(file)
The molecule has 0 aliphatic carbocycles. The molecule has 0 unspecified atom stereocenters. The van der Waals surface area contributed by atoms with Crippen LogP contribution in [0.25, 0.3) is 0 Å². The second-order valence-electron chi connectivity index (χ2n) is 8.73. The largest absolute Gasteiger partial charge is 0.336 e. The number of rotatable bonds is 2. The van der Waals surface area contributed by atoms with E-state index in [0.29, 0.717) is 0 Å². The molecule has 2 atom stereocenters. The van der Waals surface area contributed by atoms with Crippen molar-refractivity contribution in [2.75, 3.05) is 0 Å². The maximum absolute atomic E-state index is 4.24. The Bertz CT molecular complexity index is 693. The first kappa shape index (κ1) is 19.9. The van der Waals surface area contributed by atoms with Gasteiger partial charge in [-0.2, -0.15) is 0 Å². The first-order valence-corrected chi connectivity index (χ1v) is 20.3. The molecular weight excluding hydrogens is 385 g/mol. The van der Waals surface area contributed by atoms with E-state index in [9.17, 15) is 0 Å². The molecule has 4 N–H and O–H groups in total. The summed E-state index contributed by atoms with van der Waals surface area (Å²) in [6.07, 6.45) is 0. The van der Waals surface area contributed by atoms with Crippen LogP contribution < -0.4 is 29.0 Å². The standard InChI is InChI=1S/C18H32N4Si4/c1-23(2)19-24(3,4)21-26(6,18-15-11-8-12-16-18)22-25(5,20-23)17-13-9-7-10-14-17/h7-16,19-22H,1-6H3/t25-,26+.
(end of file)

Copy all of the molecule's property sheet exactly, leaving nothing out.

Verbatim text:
The molecule has 0 aliphatic carbocycles. The molecule has 0 unspecified atom stereocenters. The van der Waals surface area contributed by atoms with Crippen LogP contribution in [0.25, 0.3) is 0 Å². The second-order valence-electron chi connectivity index (χ2n) is 8.73. The largest absolute Gasteiger partial charge is 0.336 e. The number of rotatable bonds is 2. The van der Waals surface area contributed by atoms with E-state index in [0.29, 0.717) is 0 Å². The molecule has 2 atom stereocenters. The van der Waals surface area contributed by atoms with Crippen molar-refractivity contribution in [2.75, 3.05) is 0 Å². The maximum absolute atomic E-state index is 4.24. The Bertz CT molecular complexity index is 693. The first kappa shape index (κ1) is 19.9. The van der Waals surface area contributed by atoms with Gasteiger partial charge in [-0.2, -0.15) is 0 Å². The first-order valence-corrected chi connectivity index (χ1v) is 20.3. The molecular weight excluding hydrogens is 385 g/mol. The van der Waals surface area contributed by atoms with E-state index in [9.17, 15) is 0 Å². The molecule has 4 N–H and O–H groups in total. The summed E-state index contributed by atoms with van der Waals surface area (Å²) in [6.07, 6.45) is 0. The van der Waals surface area contributed by atoms with Crippen LogP contribution < -0.4 is 29.0 Å². The standard InChI is InChI=1S/C18H32N4Si4/c1-23(2)19-24(3,4)21-26(6,18-15-11-8-12-16-18)22-25(5,20-23)17-13-9-7-10-14-17/h7-16,19-22H,1-6H3/t25-,26+.